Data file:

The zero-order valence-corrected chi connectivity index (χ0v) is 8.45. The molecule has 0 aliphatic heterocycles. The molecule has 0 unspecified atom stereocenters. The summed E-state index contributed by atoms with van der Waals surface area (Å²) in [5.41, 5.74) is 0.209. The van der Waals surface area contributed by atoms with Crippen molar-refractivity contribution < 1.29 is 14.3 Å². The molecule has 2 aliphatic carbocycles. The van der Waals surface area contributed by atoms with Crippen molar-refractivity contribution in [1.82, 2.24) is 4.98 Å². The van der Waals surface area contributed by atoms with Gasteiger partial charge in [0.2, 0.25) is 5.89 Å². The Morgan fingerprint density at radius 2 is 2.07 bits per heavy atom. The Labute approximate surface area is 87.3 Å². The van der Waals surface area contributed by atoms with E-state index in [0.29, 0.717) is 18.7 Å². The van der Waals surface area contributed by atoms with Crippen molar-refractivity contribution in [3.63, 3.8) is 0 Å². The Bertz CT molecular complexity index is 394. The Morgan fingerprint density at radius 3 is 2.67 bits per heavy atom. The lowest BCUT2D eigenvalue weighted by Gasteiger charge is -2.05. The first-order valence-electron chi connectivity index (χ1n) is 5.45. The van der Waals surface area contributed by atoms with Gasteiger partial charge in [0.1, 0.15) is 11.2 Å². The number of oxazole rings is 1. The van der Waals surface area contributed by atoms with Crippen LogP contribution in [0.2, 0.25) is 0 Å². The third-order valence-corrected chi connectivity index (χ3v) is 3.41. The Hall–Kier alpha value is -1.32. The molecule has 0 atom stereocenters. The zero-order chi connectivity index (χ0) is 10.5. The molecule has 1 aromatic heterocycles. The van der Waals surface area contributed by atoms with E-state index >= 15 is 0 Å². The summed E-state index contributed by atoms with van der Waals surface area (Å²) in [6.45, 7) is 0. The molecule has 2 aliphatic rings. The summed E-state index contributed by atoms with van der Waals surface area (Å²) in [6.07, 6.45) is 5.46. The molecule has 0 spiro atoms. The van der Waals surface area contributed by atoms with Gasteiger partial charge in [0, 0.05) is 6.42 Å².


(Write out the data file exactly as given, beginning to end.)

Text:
The zero-order valence-corrected chi connectivity index (χ0v) is 8.45. The molecule has 0 aliphatic heterocycles. The molecule has 0 unspecified atom stereocenters. The summed E-state index contributed by atoms with van der Waals surface area (Å²) in [5.41, 5.74) is 0.209. The van der Waals surface area contributed by atoms with Crippen molar-refractivity contribution < 1.29 is 14.3 Å². The molecule has 2 aliphatic carbocycles. The van der Waals surface area contributed by atoms with Crippen molar-refractivity contribution in [1.82, 2.24) is 4.98 Å². The van der Waals surface area contributed by atoms with Gasteiger partial charge in [0.2, 0.25) is 5.89 Å². The Morgan fingerprint density at radius 2 is 2.07 bits per heavy atom. The Labute approximate surface area is 87.3 Å². The van der Waals surface area contributed by atoms with E-state index in [0.29, 0.717) is 18.7 Å². The van der Waals surface area contributed by atoms with Crippen molar-refractivity contribution in [3.63, 3.8) is 0 Å². The Bertz CT molecular complexity index is 394. The Morgan fingerprint density at radius 3 is 2.67 bits per heavy atom. The lowest BCUT2D eigenvalue weighted by Gasteiger charge is -2.05. The first-order valence-electron chi connectivity index (χ1n) is 5.45. The van der Waals surface area contributed by atoms with Gasteiger partial charge in [0.1, 0.15) is 11.2 Å². The number of oxazole rings is 1. The van der Waals surface area contributed by atoms with Crippen LogP contribution in [0.2, 0.25) is 0 Å². The third-order valence-corrected chi connectivity index (χ3v) is 3.41. The Hall–Kier alpha value is -1.32. The molecule has 0 atom stereocenters. The zero-order chi connectivity index (χ0) is 10.5. The molecule has 1 aromatic heterocycles. The van der Waals surface area contributed by atoms with E-state index >= 15 is 0 Å². The summed E-state index contributed by atoms with van der Waals surface area (Å²) in [6.45, 7) is 0. The molecule has 2 aliphatic rings. The summed E-state index contributed by atoms with van der Waals surface area (Å²) in [6.07, 6.45) is 5.46. The molecule has 0 spiro atoms. The van der Waals surface area contributed by atoms with Gasteiger partial charge in [0, 0.05) is 6.42 Å².